Thus “The Munro Baby Mystery” is born. Connie, the older of the sisters, had an entrepreneurial mind and a fascination with mysteries, especially the real-life mystery of the Mary Celeste. This was a boat that was found abandoned in the Atlantic, on its way from New York to Italy, all ten people who had been aboard had disappeared. No signs of struggle or violence. Connie draws an analogy between the Mary Celeste and the Munro Baby Mystery and the Munro baby, named Enigma by the Doughtys, became a regional celebrity. Her story becomes the family business, a virtual gold mine. Besides tours of the Munro Home, there are souvenirs, selling the story to the media, and an anniversary festival celebrating the date they found Enigma.
By the time Sophie enters the picture, Enigma is grandmother to Thomas, his sister Veronika, and their cousin Grace. She has been a living mystery for 73 years. The emotional ramifications of Connie’s death will rock this rather dysfunctional family to its very core and make this festival marking the discovery of the Munro baby the last anniversary. It is a heck of a ride.
“The Last Anniversary” is filled with Moriarty’s (does Sherlock Holmes pop into your mind?) trademark wit, and her profound insights into human behavior. She tackles some serious issues in this book – adultery, rape and postpartum depression. Grace is a very successful children’s book writer and illustrator who at age 33 has just given birth to 8-week-old baby Jake. She is repulsed by being a mother and by the baby himself. She is convinced that the child does not like her at all. She fears that the maternal dysfunction of her great-grandmother Munro, who abandoned her own baby, is in her DNA. She sits and stares at a carton of milk on the table for two hours, unable to move. Because of Grace’s physical beauty and her own reserved personality, no one recognizes the signs and when Callum, her husband, shares with his own mother that Grace is just not herself, he is basically just shushed. Sometimes husbands don’t get enough respect.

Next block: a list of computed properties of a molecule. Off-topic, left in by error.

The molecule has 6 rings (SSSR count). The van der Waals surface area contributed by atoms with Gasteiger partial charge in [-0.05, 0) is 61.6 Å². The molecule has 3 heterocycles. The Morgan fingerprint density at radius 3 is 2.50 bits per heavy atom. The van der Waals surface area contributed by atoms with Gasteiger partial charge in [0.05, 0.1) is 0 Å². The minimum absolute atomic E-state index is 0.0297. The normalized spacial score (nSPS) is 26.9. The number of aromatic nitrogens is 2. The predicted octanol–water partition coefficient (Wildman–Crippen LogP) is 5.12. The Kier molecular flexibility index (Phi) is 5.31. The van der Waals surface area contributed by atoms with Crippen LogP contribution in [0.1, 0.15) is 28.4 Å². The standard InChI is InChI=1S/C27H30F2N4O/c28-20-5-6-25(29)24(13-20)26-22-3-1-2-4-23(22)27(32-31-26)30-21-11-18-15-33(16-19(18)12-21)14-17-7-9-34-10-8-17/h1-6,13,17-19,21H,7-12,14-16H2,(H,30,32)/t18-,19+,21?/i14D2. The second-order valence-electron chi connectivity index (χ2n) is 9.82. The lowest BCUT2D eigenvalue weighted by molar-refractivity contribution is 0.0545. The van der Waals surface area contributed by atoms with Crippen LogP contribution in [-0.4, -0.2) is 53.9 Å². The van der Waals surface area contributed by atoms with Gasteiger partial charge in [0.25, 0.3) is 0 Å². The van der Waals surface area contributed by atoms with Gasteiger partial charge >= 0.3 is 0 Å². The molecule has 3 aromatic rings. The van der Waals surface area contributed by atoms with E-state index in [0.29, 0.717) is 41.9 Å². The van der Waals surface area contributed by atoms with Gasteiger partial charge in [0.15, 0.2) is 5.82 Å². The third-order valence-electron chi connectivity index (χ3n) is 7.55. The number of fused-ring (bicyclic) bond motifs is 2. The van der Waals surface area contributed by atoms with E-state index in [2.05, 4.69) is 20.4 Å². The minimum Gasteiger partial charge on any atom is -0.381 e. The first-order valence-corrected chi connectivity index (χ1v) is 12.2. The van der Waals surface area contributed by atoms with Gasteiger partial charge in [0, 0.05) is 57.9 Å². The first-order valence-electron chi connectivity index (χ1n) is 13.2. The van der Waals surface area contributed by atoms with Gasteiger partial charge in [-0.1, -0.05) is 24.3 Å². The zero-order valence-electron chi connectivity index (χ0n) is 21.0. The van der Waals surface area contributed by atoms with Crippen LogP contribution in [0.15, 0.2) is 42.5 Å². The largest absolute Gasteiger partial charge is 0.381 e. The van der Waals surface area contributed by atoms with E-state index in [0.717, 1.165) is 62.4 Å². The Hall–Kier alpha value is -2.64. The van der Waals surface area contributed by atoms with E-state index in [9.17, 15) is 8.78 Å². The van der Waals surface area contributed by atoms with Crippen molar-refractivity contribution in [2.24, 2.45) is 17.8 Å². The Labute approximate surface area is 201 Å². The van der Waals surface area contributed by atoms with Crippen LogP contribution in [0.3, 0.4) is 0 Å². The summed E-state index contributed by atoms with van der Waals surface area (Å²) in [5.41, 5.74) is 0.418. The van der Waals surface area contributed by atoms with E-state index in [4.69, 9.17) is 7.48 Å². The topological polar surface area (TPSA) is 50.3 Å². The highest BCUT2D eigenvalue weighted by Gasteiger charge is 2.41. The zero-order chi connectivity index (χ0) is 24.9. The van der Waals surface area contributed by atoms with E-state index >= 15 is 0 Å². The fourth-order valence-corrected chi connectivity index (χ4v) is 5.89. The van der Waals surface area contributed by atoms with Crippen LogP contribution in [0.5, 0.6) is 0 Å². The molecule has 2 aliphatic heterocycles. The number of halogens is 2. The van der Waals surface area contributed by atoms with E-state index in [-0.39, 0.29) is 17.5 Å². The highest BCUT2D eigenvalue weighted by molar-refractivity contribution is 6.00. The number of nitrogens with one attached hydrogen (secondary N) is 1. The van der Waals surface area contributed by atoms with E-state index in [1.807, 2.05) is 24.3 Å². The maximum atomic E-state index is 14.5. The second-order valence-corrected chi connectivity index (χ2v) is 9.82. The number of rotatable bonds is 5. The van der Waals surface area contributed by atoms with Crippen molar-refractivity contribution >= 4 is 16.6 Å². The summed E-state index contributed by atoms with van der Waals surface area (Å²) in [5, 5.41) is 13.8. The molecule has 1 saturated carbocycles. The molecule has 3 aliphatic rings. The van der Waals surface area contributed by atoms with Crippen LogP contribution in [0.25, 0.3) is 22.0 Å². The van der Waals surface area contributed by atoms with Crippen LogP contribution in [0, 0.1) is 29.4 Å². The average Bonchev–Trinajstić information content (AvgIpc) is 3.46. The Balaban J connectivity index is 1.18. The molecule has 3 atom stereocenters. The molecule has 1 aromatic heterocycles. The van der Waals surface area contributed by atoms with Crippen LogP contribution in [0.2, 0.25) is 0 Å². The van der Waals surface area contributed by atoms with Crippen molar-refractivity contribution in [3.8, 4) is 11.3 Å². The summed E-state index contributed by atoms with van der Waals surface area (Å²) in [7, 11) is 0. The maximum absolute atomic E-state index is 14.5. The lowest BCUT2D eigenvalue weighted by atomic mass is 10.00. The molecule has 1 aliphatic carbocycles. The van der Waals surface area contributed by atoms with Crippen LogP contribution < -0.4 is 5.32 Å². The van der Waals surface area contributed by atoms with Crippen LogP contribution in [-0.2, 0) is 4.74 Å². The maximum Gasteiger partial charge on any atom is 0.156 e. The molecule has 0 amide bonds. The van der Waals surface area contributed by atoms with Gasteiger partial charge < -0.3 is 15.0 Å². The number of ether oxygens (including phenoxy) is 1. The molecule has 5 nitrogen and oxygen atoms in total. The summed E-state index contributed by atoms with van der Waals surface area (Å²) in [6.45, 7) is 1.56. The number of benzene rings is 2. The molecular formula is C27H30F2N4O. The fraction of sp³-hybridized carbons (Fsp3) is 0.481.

Only a writer of Moriarty’s caliber and remarkable insight into human behavior could produce novels that cover such hot-button subjects and manage to make the reader laugh, drop kick them in the heart, and yet keep turning the pages.
I rated this book 4.25/5.0. After you read it, you might want to send it up north for your family and friends to have it on hand during their next blizzard.
Happy Valentine’s Day!
Maggie Gust has been an avid reader all her life. Her past includes working as a teacher, as well as various occupations in the healthcare field. She shares a hometown, Springfield, Illinois, with Abraham Lincoln, but Florida has been her home since 1993. Genealogy, reading, movies and writing are among her favorite activities. She is self-employed and works from her Naples home. Contact her at email@example.com or maggiesbookinblog.com.